People often complain when God takes away a loved one. But how easily we forget the reality of what God gives. In His mercy, God gave me two wives whom I love dearly and from whom I have children. I thank God for my 8½ happy years with Alina and 5½ with Sveta. Sveta always said that she wanted to live with me as long as possible, that even if she was widowed after five years, she would be happy that God gave her such an island of love and harmony on earth. And now I say that I am happy. Yes, God took two wives from me. But just as He promised, “The Lord is near,” He has not left me without His love and mercy. No one and nothing can ever separate us from the even more perfect love of Christ, for we conquer everything through the power of Him who has loved us. It is no coincidence that we named our son Immanuel (God with us). Certainly God has promised that even if a mother leaves her nursing child, God will never leave us. Our loss is great. Sveta has left me, the children to whom she filled the place of a mother, and our nursing baby. But God has not left us without His love and mercy.


When you remain for a long time in the same situation, you often don’t think about how God works in the hearts of those whom you serve. Svetlana’s parents, brothers, and sisters came from America and Belarus to her funeral. Believers also gathered from all over Israel, even a group of them from Eilat. Sveta was so dear to them that they came to honor her memory and accompany her on her final journey. Many people shared such warm words about her. I believe that if everyone who wanted to speak had been able to, the funeral would never have ended. My friend Victor and his wife traveled from the far north, from the Arctic Circle. They have been married less than two months. Faced with our need, they decided that Victor’s wife would stay for three months to help me with the children. Sister Valentina flew in from the Baltic States to help with the children. A sister has given me her vehicle to use. Brothers and sisters are always coming to our house to bring groceries and cook food. I have received very many phone calls, and very many people are ready to meet my needs, asking me to let them know when a need arises. People and churches are sacrificing so that I can have financial freedom and serve my family. Innumerable people are praying for me.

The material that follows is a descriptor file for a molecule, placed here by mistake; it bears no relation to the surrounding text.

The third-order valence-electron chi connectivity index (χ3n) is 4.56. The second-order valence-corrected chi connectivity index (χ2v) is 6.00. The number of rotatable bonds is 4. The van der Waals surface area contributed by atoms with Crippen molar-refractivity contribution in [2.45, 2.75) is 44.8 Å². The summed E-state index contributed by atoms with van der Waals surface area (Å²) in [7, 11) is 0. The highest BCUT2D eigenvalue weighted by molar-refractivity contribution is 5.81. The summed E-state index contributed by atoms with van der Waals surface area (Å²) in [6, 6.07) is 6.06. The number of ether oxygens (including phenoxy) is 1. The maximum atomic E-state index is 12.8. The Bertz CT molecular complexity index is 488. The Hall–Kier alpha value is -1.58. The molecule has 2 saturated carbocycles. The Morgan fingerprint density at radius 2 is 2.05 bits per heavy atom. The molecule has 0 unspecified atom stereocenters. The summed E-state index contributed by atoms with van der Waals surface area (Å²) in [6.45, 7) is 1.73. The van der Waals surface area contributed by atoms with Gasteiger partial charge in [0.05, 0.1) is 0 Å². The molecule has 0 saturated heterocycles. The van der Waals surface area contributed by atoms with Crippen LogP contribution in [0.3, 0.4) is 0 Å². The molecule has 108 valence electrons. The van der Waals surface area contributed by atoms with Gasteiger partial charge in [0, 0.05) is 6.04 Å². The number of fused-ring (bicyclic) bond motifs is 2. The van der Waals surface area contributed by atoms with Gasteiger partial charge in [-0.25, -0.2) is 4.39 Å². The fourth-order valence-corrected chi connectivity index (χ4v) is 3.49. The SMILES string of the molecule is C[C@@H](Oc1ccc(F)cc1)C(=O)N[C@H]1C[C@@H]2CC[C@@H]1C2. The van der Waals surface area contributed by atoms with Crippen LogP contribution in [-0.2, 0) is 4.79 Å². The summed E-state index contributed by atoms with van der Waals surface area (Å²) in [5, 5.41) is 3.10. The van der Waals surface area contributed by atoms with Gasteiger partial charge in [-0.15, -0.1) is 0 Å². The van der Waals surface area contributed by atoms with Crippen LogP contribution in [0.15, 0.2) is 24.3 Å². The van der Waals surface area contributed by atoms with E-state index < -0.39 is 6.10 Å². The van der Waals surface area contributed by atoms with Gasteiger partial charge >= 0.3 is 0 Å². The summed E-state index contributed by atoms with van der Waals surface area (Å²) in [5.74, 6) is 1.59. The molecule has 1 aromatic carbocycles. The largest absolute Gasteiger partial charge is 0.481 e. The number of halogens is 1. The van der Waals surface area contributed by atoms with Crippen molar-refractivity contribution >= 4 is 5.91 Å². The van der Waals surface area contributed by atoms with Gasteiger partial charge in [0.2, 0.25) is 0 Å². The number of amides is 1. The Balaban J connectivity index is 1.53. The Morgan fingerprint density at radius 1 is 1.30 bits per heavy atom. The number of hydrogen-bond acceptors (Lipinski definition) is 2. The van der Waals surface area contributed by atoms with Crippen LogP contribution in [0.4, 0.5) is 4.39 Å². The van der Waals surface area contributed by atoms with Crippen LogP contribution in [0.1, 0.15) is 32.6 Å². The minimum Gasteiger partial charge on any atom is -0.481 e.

In these days of sorrow I constantly remember the well-known story of a man who dreamed that God promised never to leave him. This man saw two pairs of footprints in the sand, going through all of his life. Coming upon the most difficult experience in his life, he saw that one pair of footprints disappeared. In confusion he cried to the Lord, “You promised never to leave me. Why, in the most difficult moments of my life, were You not beside me?” God answered, “In those moments, My child, I carried you in My arms.”

God carries me today in His arms of perfect love, giving me comfort in sorrow and the joy of His presence, filling my heart with the peace which surpasses comprehension and with His love which never ends.

My Story

By Sveta Karpovetski

Note: Sveta was a Gentile believer in Yeshua.

Happy youth

Happy voices rang out in the yard and preparations were underway: today we were going to the young people’s social! I always loved these joyous meetings, outdoor adventures, when we sat around the happily crackling campfire which simultaneously warmed us with its radiance and baked potatoes under the sparkling coals in its bosom. I licked my lips, visualizing how I would toss the potatoes so as not to burn my fingers, and then crush them and breathe in the fresh, fragrant steam.

Above all else, though, I was drawn by the singing. Everyone in our family loved to sing. I had sung in the choir since childhood, and something majestic welled up within me as we sang with great solemnity the hymn, “How Great Thou Art.” But in nature, the presence of God was so near, so real, that it gave a completely different ring to the hymn lyrics, “How sweet the name of Jesus sounds in a believer’s ear!”

Suddenly I remembered that I’d promised to visit an elderly lady and assist with her housework today. My indecision between my promise and the social didn’t last long. As I conversed with the lady and saw her eyes filled with gratefulness and love, I knew that I’d made the right choice. Immediately Jesus’ words came to life: “I was in need and you came to Me … that which you did to one of the least of these …” In that lady’s eyes I suddenly saw Jesus’ eyes shining with joy. My heart trembled with joy, and the peace of God filled my being.